At the recently concluded European leg of the Honda Civic Type R press event, the Japanese carmaker brought the whole family out to cheer on the new boy in its task to impress the media. For that, we thank Honda – a lineage such as this must be flaunted.

It was a low key appearance, though. Never mind song and dance, there weren’t even standees and backdrops for the past masters, which were quietly parked behind the pits of the EuroSpeedway Lausitz circuit as the reigning FWD King of the Ring did its thing on track.

By the way, if you don’t already know, the old CTRs seen here are the EP3 Civic Type R and the FN2 Civic Type R. The one being replaced, the FK2 Civic Type R, had to work on track as a pace car. Missing the pioneering EK9 and JDM FD2R, it wasn’t a complete intercontinental CTR reunion, but it’s a full house for the Made in UK Civic Type R hatchback. The latest FK8 CTR also rolls out from Honda’s Swindon plant.

The EP3 you see here is a pre-facelift three-door hatch in stock condition, including the 17-inch wheels that Malaysian Civic FD owners will find familiar. It’s powered by a 200 PS 2.0 litre i-VTEC engine mated to a six-speed manual gearbox, with a gear lever famously mounted on the centre stack. This is a 30th Anniversary Special Edition UK-spec car, but Honda did ship a version of the EP3 to Japan with a more sporting chassis and 215 PS.

The high-revving K20 engine and 6MT combo was carried over to the next generation unchanged (largely, it had 1 PS more), but the 2007 FN2 Civic Type R looked as if it belonged to a different century from the breadvan-shaped EP3, which hit the scene just six years ago.

All sharp edges and triangles, the FN2’s rear suspension was “downgraded” from the previous double-wishbone setup to a torsion beam. A contemporary of our Civic FD, it also used a two-tier dashboard, adding to the hatchback’s futuristic feel.

Over in Japan, Honda made a Type R out of the Civic FD, and the FD2R was faster (225 PS) and more focused (LSD, independent rear suspension) than the FN2. Malaysia was the only market outside of Japan to receive the FD2R officially, by the way.

The next Civic Type R hatchback was the FK2, which feels like it’s too new to be replaced. It was a jaw-dropping departure from the previous template in more ways than one when it debut at Geneva 2015, and this writer remembers being awed by the bewinged beast at the Palexpo. Seems like yesterday.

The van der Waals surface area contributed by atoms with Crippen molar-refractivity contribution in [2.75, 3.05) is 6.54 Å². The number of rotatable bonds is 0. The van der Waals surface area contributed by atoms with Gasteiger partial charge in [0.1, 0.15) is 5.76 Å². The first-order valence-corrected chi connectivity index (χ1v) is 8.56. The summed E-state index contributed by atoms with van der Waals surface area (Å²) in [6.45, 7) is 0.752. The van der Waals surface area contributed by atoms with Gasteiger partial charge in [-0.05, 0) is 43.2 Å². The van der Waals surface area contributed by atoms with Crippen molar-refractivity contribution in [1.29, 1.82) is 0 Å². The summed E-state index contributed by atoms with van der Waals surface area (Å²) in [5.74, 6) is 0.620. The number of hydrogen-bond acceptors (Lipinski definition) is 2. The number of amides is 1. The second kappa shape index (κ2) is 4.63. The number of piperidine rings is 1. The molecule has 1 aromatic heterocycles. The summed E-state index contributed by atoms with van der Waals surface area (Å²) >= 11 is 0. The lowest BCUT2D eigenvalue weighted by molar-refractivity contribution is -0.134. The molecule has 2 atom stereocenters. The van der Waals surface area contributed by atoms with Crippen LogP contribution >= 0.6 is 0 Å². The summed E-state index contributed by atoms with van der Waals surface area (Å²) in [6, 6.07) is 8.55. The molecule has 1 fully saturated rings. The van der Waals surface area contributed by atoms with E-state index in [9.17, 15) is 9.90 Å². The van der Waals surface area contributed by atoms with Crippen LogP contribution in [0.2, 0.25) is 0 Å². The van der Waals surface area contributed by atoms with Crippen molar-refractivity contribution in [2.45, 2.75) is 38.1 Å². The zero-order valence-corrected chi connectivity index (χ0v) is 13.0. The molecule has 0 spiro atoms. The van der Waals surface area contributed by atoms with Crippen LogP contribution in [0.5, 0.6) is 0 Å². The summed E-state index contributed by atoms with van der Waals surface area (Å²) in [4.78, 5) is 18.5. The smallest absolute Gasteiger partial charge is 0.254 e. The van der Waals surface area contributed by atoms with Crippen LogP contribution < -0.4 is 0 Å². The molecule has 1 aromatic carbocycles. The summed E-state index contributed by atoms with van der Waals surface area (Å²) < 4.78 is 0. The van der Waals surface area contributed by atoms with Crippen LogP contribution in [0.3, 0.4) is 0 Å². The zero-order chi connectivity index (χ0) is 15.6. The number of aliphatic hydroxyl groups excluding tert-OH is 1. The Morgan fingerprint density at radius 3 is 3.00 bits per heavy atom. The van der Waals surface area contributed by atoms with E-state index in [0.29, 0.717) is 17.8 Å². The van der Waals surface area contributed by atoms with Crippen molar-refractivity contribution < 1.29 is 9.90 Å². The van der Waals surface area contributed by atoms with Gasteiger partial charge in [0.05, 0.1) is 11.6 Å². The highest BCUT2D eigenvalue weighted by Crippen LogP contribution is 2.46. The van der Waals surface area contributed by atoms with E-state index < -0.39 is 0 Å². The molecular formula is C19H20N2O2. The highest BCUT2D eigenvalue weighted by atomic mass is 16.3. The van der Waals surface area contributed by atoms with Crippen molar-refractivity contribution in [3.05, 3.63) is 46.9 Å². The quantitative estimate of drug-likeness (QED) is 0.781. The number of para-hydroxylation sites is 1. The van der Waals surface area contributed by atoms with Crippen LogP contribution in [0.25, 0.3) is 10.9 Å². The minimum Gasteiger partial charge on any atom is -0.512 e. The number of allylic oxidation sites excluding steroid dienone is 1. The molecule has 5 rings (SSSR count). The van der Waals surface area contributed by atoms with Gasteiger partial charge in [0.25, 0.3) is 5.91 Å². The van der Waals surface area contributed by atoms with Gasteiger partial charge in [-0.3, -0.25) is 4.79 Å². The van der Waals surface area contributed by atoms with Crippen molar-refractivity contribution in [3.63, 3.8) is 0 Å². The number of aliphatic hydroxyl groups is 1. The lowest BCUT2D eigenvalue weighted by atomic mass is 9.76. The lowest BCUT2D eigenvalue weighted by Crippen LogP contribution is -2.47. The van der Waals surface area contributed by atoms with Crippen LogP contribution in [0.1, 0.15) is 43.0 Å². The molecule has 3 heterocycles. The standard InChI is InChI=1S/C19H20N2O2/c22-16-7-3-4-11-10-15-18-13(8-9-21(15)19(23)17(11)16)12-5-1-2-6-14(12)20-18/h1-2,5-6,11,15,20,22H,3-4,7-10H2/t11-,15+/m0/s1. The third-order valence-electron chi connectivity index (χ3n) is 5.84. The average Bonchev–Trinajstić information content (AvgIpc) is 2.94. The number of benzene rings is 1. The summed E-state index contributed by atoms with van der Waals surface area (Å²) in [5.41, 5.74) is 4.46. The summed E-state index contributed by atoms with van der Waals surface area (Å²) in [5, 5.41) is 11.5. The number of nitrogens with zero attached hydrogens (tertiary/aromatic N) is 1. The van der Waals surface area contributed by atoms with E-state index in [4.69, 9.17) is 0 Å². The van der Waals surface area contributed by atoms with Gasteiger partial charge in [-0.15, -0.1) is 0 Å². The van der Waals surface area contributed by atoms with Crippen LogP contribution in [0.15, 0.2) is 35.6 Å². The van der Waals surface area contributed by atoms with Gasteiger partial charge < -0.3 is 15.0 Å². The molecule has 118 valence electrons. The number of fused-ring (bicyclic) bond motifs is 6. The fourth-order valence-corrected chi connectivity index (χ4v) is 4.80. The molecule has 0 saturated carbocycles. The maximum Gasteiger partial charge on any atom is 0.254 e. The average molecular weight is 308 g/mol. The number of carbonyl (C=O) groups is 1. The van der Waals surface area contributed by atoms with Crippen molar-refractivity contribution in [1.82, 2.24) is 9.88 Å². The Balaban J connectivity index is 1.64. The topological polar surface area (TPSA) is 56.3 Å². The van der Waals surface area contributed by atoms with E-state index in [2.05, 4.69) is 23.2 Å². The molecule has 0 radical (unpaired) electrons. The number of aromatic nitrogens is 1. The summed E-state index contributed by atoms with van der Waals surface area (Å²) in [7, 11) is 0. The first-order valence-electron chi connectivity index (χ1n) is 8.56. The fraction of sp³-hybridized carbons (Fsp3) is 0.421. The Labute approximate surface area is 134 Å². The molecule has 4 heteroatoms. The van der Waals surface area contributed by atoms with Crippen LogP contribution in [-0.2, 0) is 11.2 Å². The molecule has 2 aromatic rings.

The FK2R had five doors (two more than its predecessors), but the big move was Honda ditching its famed naturally-aspirated engine. Turbocharging was inevitable, not just because of strict emission standards, but because rivals were pulling away in the horsepower game, and junior hot hatches were all over the CTR’s 200 hp backside. Honda’s answer was 310 PS, 400 Nm and a Nurburgring front-wheel drive record.

That 7:50.63 lap was eventually beaten by VW’s limited edition Golf GTI Clubsport S, but with the FK2 CTR, Honda announced to the Europeans that it’s serious in the hot hatch game, and will match its rivals in power and lap times.

The fruit of that desire, or rather obsession, is the latest Honda Civic Type R. It has reclaimed the FWD King of the Ring title from Wolfsburg, and we’re not surprised. Failing to do so would have been failure, as every aspect of the new car was developed and honed for that purpose. The resulting lap time of 7 minutes 43.80 seconds not just smashed the VW’s record, it gives the CTR street cred and those extravagant aero bits a reason to exist.

Today’s Civic Type R is a different beast from the lovable old ones. Until the FN2, CTRs were high-revving joyful machines that delivered plenty of emotion and sensation. The one we have today is a beast that prioritises outright performance over giggles – much like the R35 Nissan GT-R, I’d say – although it plays Dr Jekyll very, very well. We’ll tell you more about that in time.


GALLERY: EP3 Honda Civic Type R

GALLERY: FN2 Honda Civic Type R

GALLERY: FK2 Honda Civic Type R